Isn't this a small example which proves we have a 'them and us' society when the 'chosen' are entitled to privileged health care courtesy of the taxpayer, yet our military have to pay high fees, if they can afford them, for a similar service or rely upon such charities as The Soldiers' Charity (which was the Army Benevolent Fund) or Help for Heroes for funds to buy artificial limbs of a quality which is not available within our heath service?

There's a definite irony when David Cameron insists 'We're all in this together' while the majority pay for the elite privileges of the few.

26 comments:

Edward Spalton said...

If I heard Sir Paul's statement correctly, he neglected to mention the employment by the Net of a former Murdoch employee as a "consultant" so as "not to embarrass the Prime Minister".

Unless the Constable's oath has been changed to something more PC and touchy-feely, he swore to do his duty

"without fear or favour, affection or ill will" - so he had no business to be more considerate of the Prime Minister than of anybody else when disclosing matters of interest to his employers. the Metropolitan Police Authority.

To accept the large gift of spa treatment shows that he believed himself to be untouchable and that the rules which guide the conduct of ordinary police officers did not apply to his exalted station.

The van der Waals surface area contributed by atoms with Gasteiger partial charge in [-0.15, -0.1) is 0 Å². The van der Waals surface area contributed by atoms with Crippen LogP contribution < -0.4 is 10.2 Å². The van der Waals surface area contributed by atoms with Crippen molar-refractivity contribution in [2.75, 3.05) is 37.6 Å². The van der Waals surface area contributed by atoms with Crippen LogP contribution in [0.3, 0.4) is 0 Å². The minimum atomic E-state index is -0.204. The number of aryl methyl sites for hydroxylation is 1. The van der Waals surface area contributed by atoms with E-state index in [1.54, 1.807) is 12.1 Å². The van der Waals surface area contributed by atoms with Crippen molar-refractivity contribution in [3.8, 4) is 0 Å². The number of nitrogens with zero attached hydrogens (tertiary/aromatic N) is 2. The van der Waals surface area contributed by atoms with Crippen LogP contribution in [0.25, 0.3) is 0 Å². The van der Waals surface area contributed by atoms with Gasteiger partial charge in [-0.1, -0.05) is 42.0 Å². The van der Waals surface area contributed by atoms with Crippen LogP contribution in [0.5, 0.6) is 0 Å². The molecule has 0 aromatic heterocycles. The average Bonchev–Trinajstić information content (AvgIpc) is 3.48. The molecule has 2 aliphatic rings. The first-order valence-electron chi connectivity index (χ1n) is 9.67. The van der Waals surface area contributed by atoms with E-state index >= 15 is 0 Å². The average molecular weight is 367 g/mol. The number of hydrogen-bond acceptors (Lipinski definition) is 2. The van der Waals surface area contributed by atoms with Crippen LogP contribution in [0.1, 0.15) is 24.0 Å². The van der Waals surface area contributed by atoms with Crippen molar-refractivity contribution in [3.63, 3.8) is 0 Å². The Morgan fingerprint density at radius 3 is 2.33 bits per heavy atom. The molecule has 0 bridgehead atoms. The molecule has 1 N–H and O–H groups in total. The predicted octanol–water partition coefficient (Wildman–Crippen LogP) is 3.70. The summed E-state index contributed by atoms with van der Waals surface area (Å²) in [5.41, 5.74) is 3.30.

In practice, things are different for members of the Nomenklatura. It used not to be so - although there will always be a few bent coppers. He obviously considered that he was beyond the possibility of being considered influenced by generous gifts - gifts which he only received because of his office.
It's not really a class matter in the traditional sense but the arrogance of the privileged, bloated, tax - eating state sector versus the productive and largely law abiding classes who pay for it.

Woodsy42 said...

I fear the whole edifice of politics and those in authority is completely rotten and totally disconnected from the bulk of the population.
It's beyond my understanding to work out how we should start to sort out the mess.

tris said...

I suspect that people like England's top policeman get things for free because people want to be friends with them. It makes it so much easier to get off with minor crimes if one can trot out "I will mention this to my friend SIR Paul when I dine with him, Tuesday next."